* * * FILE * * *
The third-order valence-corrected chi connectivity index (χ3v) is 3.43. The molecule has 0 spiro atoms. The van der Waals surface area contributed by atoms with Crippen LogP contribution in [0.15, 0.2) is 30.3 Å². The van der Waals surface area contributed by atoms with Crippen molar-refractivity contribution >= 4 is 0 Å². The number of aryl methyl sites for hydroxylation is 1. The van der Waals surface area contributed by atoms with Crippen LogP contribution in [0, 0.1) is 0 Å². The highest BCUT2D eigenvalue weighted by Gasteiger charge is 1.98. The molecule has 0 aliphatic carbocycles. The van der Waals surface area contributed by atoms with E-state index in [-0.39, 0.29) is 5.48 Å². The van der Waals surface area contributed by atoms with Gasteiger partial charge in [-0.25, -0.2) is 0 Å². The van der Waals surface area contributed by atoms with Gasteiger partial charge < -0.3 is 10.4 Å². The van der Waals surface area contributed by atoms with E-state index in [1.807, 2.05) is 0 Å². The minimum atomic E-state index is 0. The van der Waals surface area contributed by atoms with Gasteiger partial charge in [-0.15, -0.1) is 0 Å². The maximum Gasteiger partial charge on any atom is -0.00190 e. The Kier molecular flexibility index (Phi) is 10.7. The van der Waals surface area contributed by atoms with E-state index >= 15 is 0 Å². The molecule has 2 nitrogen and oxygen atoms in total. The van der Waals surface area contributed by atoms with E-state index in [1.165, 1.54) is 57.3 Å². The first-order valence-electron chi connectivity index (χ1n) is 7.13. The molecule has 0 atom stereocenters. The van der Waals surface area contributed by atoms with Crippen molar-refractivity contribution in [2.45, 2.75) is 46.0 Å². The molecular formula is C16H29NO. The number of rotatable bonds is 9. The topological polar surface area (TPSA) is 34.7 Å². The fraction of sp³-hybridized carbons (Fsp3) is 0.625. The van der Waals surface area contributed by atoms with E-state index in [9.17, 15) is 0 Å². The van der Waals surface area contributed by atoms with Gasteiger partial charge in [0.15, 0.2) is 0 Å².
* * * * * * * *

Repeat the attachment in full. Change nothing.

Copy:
The third-order valence-corrected chi connectivity index (χ3v) is 3.43. The molecule has 0 spiro atoms. The van der Waals surface area contributed by atoms with Crippen LogP contribution in [0.15, 0.2) is 30.3 Å². The van der Waals surface area contributed by atoms with Crippen molar-refractivity contribution >= 4 is 0 Å². The number of aryl methyl sites for hydroxylation is 1. The van der Waals surface area contributed by atoms with Crippen LogP contribution in [0, 0.1) is 0 Å². The highest BCUT2D eigenvalue weighted by Gasteiger charge is 1.98. The molecule has 0 aliphatic carbocycles. The van der Waals surface area contributed by atoms with E-state index in [-0.39, 0.29) is 5.48 Å². The van der Waals surface area contributed by atoms with Gasteiger partial charge in [-0.25, -0.2) is 0 Å². The van der Waals surface area contributed by atoms with Gasteiger partial charge < -0.3 is 10.4 Å². The van der Waals surface area contributed by atoms with E-state index in [1.807, 2.05) is 0 Å². The minimum atomic E-state index is 0. The van der Waals surface area contributed by atoms with Gasteiger partial charge in [-0.15, -0.1) is 0 Å². The maximum Gasteiger partial charge on any atom is -0.00190 e. The Kier molecular flexibility index (Phi) is 10.7. The van der Waals surface area contributed by atoms with E-state index >= 15 is 0 Å². The molecule has 2 nitrogen and oxygen atoms in total. The van der Waals surface area contributed by atoms with E-state index in [1.165, 1.54) is 57.3 Å². The first-order valence-electron chi connectivity index (χ1n) is 7.13. The molecule has 0 atom stereocenters. The van der Waals surface area contributed by atoms with Crippen molar-refractivity contribution in [2.45, 2.75) is 46.0 Å². The molecular formula is C16H29NO. The number of rotatable bonds is 9. The topological polar surface area (TPSA) is 34.7 Å². The fraction of sp³-hybridized carbons (Fsp3) is 0.625. The van der Waals surface area contributed by atoms with E-state index in [9.17, 15) is 0 Å². The van der Waals surface area contributed by atoms with Gasteiger partial charge in [0.15, 0.2) is 0 Å².